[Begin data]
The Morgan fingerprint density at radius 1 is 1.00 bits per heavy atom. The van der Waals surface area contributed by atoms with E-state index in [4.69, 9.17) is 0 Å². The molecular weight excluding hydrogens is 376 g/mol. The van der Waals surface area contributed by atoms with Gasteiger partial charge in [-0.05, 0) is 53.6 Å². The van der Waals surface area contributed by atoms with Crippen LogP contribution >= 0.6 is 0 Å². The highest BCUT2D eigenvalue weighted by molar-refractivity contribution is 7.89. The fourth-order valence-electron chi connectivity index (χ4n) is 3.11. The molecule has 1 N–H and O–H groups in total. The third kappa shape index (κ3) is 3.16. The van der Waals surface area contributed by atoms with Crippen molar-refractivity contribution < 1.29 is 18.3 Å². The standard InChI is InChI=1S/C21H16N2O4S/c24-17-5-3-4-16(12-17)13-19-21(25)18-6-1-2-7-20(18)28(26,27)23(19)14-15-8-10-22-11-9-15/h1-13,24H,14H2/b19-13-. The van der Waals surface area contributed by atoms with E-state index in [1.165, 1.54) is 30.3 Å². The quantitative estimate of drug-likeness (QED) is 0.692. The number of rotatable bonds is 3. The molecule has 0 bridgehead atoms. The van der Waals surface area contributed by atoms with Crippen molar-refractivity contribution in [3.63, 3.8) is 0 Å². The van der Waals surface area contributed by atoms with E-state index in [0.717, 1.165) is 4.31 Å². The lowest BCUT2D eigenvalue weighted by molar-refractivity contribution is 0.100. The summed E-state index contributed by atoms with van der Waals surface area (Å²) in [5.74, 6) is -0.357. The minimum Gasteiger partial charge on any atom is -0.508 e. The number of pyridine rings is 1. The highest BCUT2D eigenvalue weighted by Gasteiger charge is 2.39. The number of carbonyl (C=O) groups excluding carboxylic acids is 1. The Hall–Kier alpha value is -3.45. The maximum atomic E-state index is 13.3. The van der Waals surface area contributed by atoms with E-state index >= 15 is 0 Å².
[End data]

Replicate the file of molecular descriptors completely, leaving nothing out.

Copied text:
The Morgan fingerprint density at radius 1 is 1.00 bits per heavy atom. The van der Waals surface area contributed by atoms with E-state index in [4.69, 9.17) is 0 Å². The molecular weight excluding hydrogens is 376 g/mol. The van der Waals surface area contributed by atoms with Gasteiger partial charge in [-0.05, 0) is 53.6 Å². The van der Waals surface area contributed by atoms with Crippen LogP contribution >= 0.6 is 0 Å². The highest BCUT2D eigenvalue weighted by molar-refractivity contribution is 7.89. The fourth-order valence-electron chi connectivity index (χ4n) is 3.11. The molecule has 1 N–H and O–H groups in total. The third kappa shape index (κ3) is 3.16. The van der Waals surface area contributed by atoms with Crippen molar-refractivity contribution < 1.29 is 18.3 Å². The standard InChI is InChI=1S/C21H16N2O4S/c24-17-5-3-4-16(12-17)13-19-21(25)18-6-1-2-7-20(18)28(26,27)23(19)14-15-8-10-22-11-9-15/h1-13,24H,14H2/b19-13-. The van der Waals surface area contributed by atoms with E-state index in [1.165, 1.54) is 30.3 Å². The quantitative estimate of drug-likeness (QED) is 0.692. The number of rotatable bonds is 3. The molecule has 0 bridgehead atoms. The van der Waals surface area contributed by atoms with Crippen molar-refractivity contribution in [3.63, 3.8) is 0 Å². The van der Waals surface area contributed by atoms with E-state index in [0.717, 1.165) is 4.31 Å². The lowest BCUT2D eigenvalue weighted by molar-refractivity contribution is 0.100. The summed E-state index contributed by atoms with van der Waals surface area (Å²) in [5.74, 6) is -0.357. The minimum Gasteiger partial charge on any atom is -0.508 e. The number of pyridine rings is 1. The highest BCUT2D eigenvalue weighted by Gasteiger charge is 2.39. The number of carbonyl (C=O) groups excluding carboxylic acids is 1. The Hall–Kier alpha value is -3.45. The maximum atomic E-state index is 13.3. The van der Waals surface area contributed by atoms with E-state index >= 15 is 0 Å².